Europe South Asia Asia Pacific Americas Middle East Africa BBC Homepage World Service Education

Front Page



UK Politics







Talking Point
On Air
Low Graphics

Friday, July 31, 1998 Published at 10:12 GMT 11:12 UK


When will we go back?

The young will not remember this

Our Science Editor Dr David Whitehouse wonders when will our children get the feeling that he had when he saw the first steps by man on the Moon?

Alan Shepard, the first American in space, died last week. He was one of only 12 men who have walked on the Moon, an exclusive club which will not see its membership grow in the forseeable future.

Few who witnessed the Moon landings would have thought that decades later mankind would not have returned to the arid lunar plains.

As we mourn Alan Shepard's passing, I wonder what it will be like when there is no one left who can tell us directly what it was like to walk on the Moon.

The first landing is one of those events that everyone who witnessed it can remember where they were. I was a young schoolboy for whom the estimated time of the first footprint, 3am, was beyond bedtime.

After persistent pleading, however, I was allowed to watch live as the ghostly image of Neil Armstrong decended the ladder on the lunar module and placed his mark on the lunar surface.

I will never forget that feeling. One of the most important events in history, we had taken our first steps into the cosmos. As President Nixon said later, for a brief moment all humanity was one.

In a way that perhaps we have not been since.

But now I am of a certain age. The Apollo 11 landing happened 29 years ago so anyone younger than, say, 35, will not remember it and will have missed out on one of the great experiences of the century.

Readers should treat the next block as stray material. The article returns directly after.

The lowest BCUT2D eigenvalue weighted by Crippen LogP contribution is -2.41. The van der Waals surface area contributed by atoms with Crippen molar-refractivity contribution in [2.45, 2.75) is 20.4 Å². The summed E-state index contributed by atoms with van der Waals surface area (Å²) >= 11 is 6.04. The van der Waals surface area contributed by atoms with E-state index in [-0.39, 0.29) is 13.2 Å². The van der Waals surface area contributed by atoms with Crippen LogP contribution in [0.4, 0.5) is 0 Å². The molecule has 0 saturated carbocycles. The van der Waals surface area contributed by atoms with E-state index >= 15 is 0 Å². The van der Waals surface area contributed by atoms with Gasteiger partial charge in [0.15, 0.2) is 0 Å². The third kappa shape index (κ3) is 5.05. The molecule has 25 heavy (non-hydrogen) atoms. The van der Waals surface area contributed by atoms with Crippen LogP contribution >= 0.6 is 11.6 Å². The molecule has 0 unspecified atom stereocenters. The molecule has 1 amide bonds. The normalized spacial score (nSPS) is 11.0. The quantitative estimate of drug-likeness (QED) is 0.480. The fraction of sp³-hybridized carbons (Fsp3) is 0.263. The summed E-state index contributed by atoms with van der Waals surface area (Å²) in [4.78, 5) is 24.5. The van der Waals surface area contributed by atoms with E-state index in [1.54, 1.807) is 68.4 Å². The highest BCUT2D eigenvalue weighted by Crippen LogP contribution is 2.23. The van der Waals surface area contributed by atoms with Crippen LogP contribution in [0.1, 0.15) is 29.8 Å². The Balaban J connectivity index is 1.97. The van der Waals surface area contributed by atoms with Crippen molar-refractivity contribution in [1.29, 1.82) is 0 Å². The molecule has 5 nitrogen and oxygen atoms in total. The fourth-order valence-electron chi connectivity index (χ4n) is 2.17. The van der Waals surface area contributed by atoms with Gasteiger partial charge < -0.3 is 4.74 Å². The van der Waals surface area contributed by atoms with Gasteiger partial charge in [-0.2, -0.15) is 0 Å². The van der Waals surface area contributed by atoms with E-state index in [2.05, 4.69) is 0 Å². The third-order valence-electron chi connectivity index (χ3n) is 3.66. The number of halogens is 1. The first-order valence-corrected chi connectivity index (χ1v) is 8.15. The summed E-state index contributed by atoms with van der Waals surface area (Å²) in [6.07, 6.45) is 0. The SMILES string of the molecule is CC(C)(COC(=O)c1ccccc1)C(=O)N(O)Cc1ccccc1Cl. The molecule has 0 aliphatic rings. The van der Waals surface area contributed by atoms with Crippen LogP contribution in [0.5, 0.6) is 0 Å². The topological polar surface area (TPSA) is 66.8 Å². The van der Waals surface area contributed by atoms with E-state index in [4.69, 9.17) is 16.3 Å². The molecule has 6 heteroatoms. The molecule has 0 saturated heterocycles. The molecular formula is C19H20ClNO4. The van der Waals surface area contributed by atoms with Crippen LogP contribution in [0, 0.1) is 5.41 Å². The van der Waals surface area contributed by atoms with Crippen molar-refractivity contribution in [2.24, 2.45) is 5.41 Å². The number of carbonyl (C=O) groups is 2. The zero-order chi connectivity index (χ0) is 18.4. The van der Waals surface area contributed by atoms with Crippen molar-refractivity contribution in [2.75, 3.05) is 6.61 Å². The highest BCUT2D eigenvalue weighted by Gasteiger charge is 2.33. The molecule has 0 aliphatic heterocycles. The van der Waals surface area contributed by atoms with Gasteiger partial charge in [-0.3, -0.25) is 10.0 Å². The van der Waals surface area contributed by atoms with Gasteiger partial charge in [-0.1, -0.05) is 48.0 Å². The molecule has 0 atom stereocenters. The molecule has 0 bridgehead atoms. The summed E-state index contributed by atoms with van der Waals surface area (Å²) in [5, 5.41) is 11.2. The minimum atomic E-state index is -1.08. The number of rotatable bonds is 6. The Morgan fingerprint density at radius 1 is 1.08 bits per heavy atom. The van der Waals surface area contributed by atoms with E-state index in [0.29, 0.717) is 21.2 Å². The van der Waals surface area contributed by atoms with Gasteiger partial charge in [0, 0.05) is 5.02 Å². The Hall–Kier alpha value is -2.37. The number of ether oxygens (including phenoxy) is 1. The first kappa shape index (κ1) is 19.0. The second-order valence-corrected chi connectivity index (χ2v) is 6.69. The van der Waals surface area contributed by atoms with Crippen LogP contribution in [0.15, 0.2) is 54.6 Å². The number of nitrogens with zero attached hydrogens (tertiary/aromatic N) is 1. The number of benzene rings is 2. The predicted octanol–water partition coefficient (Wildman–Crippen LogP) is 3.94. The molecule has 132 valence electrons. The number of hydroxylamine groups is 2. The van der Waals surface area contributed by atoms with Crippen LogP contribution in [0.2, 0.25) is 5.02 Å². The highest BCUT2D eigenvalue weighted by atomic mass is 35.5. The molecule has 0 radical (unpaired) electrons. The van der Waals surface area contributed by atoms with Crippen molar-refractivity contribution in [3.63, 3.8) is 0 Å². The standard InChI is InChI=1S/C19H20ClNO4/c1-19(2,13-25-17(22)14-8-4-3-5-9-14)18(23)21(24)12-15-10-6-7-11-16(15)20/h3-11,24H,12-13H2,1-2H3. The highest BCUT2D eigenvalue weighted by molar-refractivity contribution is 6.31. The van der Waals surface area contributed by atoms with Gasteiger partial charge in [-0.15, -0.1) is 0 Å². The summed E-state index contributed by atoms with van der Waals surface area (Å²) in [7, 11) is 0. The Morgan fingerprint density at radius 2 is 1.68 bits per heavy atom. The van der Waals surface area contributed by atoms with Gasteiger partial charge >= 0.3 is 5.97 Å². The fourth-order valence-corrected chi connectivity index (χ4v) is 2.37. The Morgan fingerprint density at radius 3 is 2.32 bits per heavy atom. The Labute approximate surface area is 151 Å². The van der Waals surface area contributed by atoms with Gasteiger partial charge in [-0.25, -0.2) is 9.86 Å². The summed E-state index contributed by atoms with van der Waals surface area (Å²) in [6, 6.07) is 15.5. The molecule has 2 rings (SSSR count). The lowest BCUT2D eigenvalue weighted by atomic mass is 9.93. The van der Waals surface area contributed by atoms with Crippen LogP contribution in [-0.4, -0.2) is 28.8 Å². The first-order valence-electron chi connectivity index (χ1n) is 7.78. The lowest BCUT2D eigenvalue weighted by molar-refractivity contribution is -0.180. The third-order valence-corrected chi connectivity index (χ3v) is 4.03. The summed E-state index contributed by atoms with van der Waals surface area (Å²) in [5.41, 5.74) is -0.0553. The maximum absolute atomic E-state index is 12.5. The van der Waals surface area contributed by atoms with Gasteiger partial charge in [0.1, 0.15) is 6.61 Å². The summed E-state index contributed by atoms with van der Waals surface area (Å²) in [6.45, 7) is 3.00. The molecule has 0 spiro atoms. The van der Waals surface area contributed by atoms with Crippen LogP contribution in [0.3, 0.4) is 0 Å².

Those who missed it have cause to feel deprived.

If you are younger than 35 and especially if you are 14 what similar event can you look forward to? What will you be able to say to your children in the way I tell my own son about the night that Apollo landed.

I suppose that if we do find intelligent life in space or if an alien spacecraft arrives that would count as such an event - where were you when the flying saucers came daddy?

But finding life in space is uncertain. A more predictable event would be a return to the Moon or a manned landing on Mars.

None of which are on the cards.

Another great adventure would not be a pointless jaunt. It would be beneficial in many ways.

President Bush called the Apollo program "the best investment since Leonardo bought a sketch pad" and he wasn't talking about Leonardo DiCaprio.

The reason why we are not going back to the Moon or on to Mars at the moment is because it costs too much.

But it is also because politicians lack vision and a broader view of civilisation that stretches beyond their next election. Sure, it would be costly, but it would be worth it.

Not for me, I have lived through something like it. But for our children who have not.

Advanced options | Search tips

Back to top | BBC News Home | BBC Homepage | ©

Sci/Tech Contents

Relevant Stories

22 Jul 98 | Sci/Tech
First American in space dies

In this section

World's smallest transistor

Scientists join forces to study Arctic ozone

Mathematicians crack big puzzle

From Business
The growing threat of internet fraud

Who watches the pilots?

From Health
Cold 'cure' comes one step closer